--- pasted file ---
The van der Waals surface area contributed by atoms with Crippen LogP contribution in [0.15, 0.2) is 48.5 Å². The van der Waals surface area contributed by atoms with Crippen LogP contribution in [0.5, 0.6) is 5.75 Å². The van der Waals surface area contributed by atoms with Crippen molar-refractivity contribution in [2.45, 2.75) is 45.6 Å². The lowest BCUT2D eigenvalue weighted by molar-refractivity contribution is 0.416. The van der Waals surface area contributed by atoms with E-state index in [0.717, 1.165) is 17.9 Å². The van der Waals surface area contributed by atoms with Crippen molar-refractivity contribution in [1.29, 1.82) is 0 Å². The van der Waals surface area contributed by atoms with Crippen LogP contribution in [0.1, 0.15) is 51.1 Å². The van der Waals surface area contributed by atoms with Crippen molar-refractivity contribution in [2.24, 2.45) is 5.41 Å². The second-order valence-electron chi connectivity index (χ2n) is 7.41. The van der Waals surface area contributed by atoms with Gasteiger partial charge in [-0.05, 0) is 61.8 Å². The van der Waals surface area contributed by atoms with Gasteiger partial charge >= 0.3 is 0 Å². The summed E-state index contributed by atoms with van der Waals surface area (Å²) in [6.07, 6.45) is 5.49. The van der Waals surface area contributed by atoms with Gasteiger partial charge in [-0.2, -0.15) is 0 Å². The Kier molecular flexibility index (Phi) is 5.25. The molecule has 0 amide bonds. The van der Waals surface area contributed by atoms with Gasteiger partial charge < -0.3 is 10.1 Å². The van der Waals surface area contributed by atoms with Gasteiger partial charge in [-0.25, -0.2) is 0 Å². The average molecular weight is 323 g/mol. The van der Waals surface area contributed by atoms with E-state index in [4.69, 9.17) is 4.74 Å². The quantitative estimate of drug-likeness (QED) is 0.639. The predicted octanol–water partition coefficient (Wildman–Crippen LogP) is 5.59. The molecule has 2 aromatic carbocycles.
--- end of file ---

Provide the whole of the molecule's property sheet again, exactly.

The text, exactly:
The van der Waals surface area contributed by atoms with Crippen LogP contribution in [0.15, 0.2) is 48.5 Å². The van der Waals surface area contributed by atoms with Crippen LogP contribution in [0.5, 0.6) is 5.75 Å². The van der Waals surface area contributed by atoms with Crippen molar-refractivity contribution in [2.45, 2.75) is 45.6 Å². The lowest BCUT2D eigenvalue weighted by molar-refractivity contribution is 0.416. The van der Waals surface area contributed by atoms with E-state index in [0.717, 1.165) is 17.9 Å². The van der Waals surface area contributed by atoms with Crippen molar-refractivity contribution in [1.29, 1.82) is 0 Å². The van der Waals surface area contributed by atoms with Crippen LogP contribution in [0.1, 0.15) is 51.1 Å². The van der Waals surface area contributed by atoms with Crippen molar-refractivity contribution in [2.24, 2.45) is 5.41 Å². The second-order valence-electron chi connectivity index (χ2n) is 7.41. The van der Waals surface area contributed by atoms with Gasteiger partial charge in [-0.05, 0) is 61.8 Å². The van der Waals surface area contributed by atoms with Gasteiger partial charge >= 0.3 is 0 Å². The summed E-state index contributed by atoms with van der Waals surface area (Å²) in [6.07, 6.45) is 5.49. The van der Waals surface area contributed by atoms with Gasteiger partial charge in [-0.2, -0.15) is 0 Å². The Kier molecular flexibility index (Phi) is 5.25. The molecule has 0 amide bonds. The van der Waals surface area contributed by atoms with Gasteiger partial charge < -0.3 is 10.1 Å². The van der Waals surface area contributed by atoms with Gasteiger partial charge in [-0.25, -0.2) is 0 Å². The average molecular weight is 323 g/mol. The van der Waals surface area contributed by atoms with E-state index in [4.69, 9.17) is 4.74 Å². The quantitative estimate of drug-likeness (QED) is 0.639. The predicted octanol–water partition coefficient (Wildman–Crippen LogP) is 5.59. The molecule has 2 aromatic carbocycles.